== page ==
For decades, Smithsonian Conservation Biology Institute scientists and partners have traveled to Myanmar to study Asian elephants, a species threatened by poaching, habitat loss and human-elephant conflict. Only 30,000 to 50,000 of these animals remain in the wild, scattered throughout fragmented habitats across 13 countries in Asia.
Using satellite GPS collars, the scientists are tracking the movements of Myanmar’s wild elephants to better understand how they use their habitat and to inform conservation efforts.
Humans and elephants have coexisted in Asia for thousands of years, but how people interact with land and with elephants is changing. As a result, human-elephant conflict has becoming increasingly more common. Satellite GPS collars allow Smithsonian scientists to track elephant movement, so they can identify at-risk areas and offer strategies to minimize conflict.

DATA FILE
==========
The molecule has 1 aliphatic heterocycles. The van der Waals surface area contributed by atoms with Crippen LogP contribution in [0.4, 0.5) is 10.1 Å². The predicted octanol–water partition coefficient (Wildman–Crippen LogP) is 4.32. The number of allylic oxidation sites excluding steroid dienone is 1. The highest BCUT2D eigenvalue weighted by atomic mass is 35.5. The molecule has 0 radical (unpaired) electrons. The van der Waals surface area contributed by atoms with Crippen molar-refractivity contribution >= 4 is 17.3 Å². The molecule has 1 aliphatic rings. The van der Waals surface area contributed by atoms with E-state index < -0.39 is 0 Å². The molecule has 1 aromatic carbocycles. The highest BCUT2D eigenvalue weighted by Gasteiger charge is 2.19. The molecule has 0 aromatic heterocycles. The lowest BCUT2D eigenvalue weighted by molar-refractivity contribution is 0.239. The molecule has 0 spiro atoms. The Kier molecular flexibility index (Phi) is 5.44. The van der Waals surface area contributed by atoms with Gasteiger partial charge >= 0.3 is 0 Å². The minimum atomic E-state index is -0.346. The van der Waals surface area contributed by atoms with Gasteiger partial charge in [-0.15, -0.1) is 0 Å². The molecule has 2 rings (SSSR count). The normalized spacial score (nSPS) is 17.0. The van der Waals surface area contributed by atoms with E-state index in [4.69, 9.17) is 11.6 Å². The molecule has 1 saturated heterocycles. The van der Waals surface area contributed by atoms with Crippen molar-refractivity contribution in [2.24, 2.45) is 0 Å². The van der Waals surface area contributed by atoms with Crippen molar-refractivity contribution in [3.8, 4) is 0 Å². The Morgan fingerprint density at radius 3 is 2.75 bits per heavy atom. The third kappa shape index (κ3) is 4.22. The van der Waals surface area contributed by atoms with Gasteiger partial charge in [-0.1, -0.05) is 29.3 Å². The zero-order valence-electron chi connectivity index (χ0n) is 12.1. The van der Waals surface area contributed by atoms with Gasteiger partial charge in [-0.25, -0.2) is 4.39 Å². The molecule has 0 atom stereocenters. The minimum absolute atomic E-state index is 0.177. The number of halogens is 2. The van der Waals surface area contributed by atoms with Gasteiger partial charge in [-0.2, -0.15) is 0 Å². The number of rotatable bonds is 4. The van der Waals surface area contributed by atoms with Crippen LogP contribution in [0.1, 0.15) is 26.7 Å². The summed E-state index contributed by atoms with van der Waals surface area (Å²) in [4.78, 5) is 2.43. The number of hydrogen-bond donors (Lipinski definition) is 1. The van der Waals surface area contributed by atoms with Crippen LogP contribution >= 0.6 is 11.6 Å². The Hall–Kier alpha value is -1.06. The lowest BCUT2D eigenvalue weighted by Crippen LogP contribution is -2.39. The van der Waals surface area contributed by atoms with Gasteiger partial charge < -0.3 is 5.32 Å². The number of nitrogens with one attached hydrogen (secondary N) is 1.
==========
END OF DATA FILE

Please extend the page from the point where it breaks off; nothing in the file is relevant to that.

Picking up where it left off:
Their research has also revealed a recent and troubling rise in poaching, which may be the most urgent threat to Myanmar’s wild elephants. Unlike African elephants, Asian elephants are poached for their skin, making males, females and calves equal targets.
WARNING: This video contains graphic images.